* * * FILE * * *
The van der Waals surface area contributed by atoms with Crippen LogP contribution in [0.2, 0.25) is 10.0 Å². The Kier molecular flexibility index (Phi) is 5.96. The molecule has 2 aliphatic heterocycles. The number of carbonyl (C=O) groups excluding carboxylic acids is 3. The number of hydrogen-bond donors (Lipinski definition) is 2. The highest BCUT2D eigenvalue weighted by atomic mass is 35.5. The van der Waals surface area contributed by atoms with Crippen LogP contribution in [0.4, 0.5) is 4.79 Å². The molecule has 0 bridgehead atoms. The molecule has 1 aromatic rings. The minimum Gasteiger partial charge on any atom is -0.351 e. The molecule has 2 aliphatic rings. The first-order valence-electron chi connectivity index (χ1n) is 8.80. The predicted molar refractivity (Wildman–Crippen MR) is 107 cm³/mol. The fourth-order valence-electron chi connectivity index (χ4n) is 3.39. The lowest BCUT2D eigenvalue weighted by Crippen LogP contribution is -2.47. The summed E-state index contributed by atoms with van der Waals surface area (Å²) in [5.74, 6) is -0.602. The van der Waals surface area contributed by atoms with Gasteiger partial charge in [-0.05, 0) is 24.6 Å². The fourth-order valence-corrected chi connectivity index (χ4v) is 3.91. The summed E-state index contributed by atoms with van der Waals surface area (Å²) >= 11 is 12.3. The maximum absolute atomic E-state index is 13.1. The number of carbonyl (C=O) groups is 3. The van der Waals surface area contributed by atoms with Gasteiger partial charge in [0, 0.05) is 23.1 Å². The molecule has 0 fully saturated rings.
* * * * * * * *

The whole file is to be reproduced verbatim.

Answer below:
The van der Waals surface area contributed by atoms with Crippen LogP contribution in [0.2, 0.25) is 10.0 Å². The Kier molecular flexibility index (Phi) is 5.96. The molecule has 2 aliphatic heterocycles. The number of carbonyl (C=O) groups excluding carboxylic acids is 3. The number of hydrogen-bond donors (Lipinski definition) is 2. The highest BCUT2D eigenvalue weighted by atomic mass is 35.5. The van der Waals surface area contributed by atoms with Crippen LogP contribution in [0.4, 0.5) is 4.79 Å². The molecule has 0 bridgehead atoms. The molecule has 1 aromatic rings. The minimum Gasteiger partial charge on any atom is -0.351 e. The molecule has 2 aliphatic rings. The first-order valence-electron chi connectivity index (χ1n) is 8.80. The predicted molar refractivity (Wildman–Crippen MR) is 107 cm³/mol. The fourth-order valence-electron chi connectivity index (χ4n) is 3.39. The lowest BCUT2D eigenvalue weighted by Crippen LogP contribution is -2.47. The summed E-state index contributed by atoms with van der Waals surface area (Å²) in [5.74, 6) is -0.602. The van der Waals surface area contributed by atoms with Gasteiger partial charge in [-0.05, 0) is 24.6 Å². The fourth-order valence-corrected chi connectivity index (χ4v) is 3.91. The summed E-state index contributed by atoms with van der Waals surface area (Å²) >= 11 is 12.3. The maximum absolute atomic E-state index is 13.1. The number of carbonyl (C=O) groups is 3. The van der Waals surface area contributed by atoms with Gasteiger partial charge in [0, 0.05) is 23.1 Å². The molecule has 0 fully saturated rings.